Washington, D.C. - The United States Postal Service surprised citizens
and lawmakers today by filing thousands of lawsuits against netizens
with active e-mail addresses. Under the Digital Millennium Copyright
Act, the use of e-mail violates the government-approved monopoly
the USPS currently enjoys.
Art Benedum, a lawyer representing the Postal Service, quoted the
part of the new law that grants the authority for this action. "Any
business/government agency who has lost money because of services
now provided freely by the Internet may sue to regain those funds,
so long as their company/agency's name is a four-letter acronym."
Among the first to be slapped with a lawsuit was 7-year-old Regina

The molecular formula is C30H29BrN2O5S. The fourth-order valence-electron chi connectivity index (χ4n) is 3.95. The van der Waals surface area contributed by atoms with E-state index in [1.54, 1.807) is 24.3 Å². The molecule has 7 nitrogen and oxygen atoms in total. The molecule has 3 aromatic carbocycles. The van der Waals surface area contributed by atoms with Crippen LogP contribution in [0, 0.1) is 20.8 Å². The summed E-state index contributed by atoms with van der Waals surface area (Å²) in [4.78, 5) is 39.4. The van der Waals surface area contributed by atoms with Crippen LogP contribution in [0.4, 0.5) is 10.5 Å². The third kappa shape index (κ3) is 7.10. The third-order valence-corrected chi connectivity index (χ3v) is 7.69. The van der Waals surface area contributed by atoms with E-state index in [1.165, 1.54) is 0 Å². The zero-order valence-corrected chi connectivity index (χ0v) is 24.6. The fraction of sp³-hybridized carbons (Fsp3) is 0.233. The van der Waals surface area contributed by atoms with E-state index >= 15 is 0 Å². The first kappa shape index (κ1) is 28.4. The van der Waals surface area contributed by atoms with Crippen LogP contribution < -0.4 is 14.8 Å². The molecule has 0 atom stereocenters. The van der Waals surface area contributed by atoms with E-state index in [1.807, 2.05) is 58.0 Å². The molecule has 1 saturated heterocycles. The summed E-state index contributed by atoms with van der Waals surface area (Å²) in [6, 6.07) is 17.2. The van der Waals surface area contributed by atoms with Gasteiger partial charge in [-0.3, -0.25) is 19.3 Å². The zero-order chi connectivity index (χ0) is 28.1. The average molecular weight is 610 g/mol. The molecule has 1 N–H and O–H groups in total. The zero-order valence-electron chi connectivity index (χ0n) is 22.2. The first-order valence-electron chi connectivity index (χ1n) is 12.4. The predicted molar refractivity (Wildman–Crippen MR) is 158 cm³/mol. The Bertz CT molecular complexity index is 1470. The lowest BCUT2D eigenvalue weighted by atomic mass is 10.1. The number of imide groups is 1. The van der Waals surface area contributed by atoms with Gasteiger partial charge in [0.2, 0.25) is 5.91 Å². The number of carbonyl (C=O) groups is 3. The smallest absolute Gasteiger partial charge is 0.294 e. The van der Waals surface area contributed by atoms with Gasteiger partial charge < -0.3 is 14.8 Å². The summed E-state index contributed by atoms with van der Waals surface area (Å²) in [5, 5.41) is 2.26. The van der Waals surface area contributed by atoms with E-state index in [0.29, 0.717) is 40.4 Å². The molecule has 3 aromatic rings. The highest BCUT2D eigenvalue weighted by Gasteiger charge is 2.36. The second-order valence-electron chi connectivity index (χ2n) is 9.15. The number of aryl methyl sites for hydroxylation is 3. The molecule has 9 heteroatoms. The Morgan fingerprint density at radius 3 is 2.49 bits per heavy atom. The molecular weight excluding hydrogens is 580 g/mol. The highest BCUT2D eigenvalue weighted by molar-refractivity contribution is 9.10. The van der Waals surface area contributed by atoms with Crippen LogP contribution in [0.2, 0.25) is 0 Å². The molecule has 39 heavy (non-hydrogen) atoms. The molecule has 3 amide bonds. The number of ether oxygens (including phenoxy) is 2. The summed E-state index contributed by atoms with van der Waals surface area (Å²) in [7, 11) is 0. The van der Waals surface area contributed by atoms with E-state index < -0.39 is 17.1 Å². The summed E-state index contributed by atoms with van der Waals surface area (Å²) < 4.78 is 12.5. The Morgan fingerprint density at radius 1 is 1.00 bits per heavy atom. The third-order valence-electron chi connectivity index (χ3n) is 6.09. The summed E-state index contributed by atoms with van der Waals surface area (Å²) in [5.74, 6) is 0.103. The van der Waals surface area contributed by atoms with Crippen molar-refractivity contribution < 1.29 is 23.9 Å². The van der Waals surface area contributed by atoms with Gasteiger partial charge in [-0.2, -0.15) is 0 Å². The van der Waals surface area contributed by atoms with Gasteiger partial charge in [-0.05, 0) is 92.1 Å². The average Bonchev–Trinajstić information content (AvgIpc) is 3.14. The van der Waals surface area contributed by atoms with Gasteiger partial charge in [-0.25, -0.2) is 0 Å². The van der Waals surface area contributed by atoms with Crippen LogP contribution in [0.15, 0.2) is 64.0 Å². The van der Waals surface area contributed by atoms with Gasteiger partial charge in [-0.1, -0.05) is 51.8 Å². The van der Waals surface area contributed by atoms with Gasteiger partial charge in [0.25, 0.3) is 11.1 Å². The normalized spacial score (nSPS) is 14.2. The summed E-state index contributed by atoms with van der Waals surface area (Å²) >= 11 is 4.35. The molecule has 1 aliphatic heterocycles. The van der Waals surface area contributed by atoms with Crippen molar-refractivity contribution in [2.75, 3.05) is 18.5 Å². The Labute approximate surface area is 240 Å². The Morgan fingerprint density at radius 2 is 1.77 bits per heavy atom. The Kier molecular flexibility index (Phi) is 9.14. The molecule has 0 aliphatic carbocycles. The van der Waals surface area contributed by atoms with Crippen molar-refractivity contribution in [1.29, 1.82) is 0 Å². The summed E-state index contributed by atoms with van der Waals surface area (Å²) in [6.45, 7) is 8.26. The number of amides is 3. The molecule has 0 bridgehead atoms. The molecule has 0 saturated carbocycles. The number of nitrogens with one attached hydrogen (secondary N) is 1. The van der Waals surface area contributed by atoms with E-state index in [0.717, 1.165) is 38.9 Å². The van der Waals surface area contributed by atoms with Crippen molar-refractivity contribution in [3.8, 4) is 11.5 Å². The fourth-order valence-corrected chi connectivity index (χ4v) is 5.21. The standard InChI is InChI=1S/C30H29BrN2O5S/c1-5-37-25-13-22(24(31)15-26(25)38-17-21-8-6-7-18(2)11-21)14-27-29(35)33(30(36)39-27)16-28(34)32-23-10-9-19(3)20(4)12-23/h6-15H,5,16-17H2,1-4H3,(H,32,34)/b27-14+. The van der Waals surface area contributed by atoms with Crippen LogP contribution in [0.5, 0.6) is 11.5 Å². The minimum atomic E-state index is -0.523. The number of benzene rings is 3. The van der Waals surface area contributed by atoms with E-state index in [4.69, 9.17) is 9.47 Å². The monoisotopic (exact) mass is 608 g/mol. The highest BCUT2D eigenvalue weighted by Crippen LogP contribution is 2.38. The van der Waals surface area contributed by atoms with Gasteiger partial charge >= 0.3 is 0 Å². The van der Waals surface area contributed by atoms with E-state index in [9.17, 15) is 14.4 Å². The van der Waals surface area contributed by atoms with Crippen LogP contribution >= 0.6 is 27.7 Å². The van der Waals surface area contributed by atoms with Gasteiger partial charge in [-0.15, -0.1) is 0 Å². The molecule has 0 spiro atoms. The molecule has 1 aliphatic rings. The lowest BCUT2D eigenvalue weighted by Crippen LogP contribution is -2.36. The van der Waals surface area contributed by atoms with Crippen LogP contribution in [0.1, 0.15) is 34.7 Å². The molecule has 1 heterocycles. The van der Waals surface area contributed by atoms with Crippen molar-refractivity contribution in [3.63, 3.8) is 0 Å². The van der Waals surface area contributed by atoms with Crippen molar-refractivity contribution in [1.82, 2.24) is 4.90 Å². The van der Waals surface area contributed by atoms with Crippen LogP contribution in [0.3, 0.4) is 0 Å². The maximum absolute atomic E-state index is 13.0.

Wells, who has been communicating with her father, a Marine in Iraq,
via e-mail. When asked if she felt unfairly targeted by this legal
action, she responded: "What'h a lawthoot?"
Ian Matthews, a specialist in law pertaining to gadgetry, explained
that the USPS is now cracking down on what it calls 'postal pirates'. "This
is an organization which has seen a 28 percent decrease in revenue
since the rise of the Internet. They used to get royalties of 34
or 37 cents for every letter sent, but now letters can be sent for
free, through what we call 'peer 2 peer' mail-sending."
Postal authorities are trying to get new legislation passed, banning
these 'web sites' where these so-called 'e-mails' originate. If this
fails, they have a back up plan to force Internet users to buy 'digital
stamps'. "The digital stamps can be purchased directly from
us by credit card, and can be used as 'attachments' with every e-mail
sent. You don't even have to lick them," explained USPS R & D
Vice President Nicholas Johnson. When asked why the Postal Service
had a Research and Development department in the first place, he
replied, "No comment."
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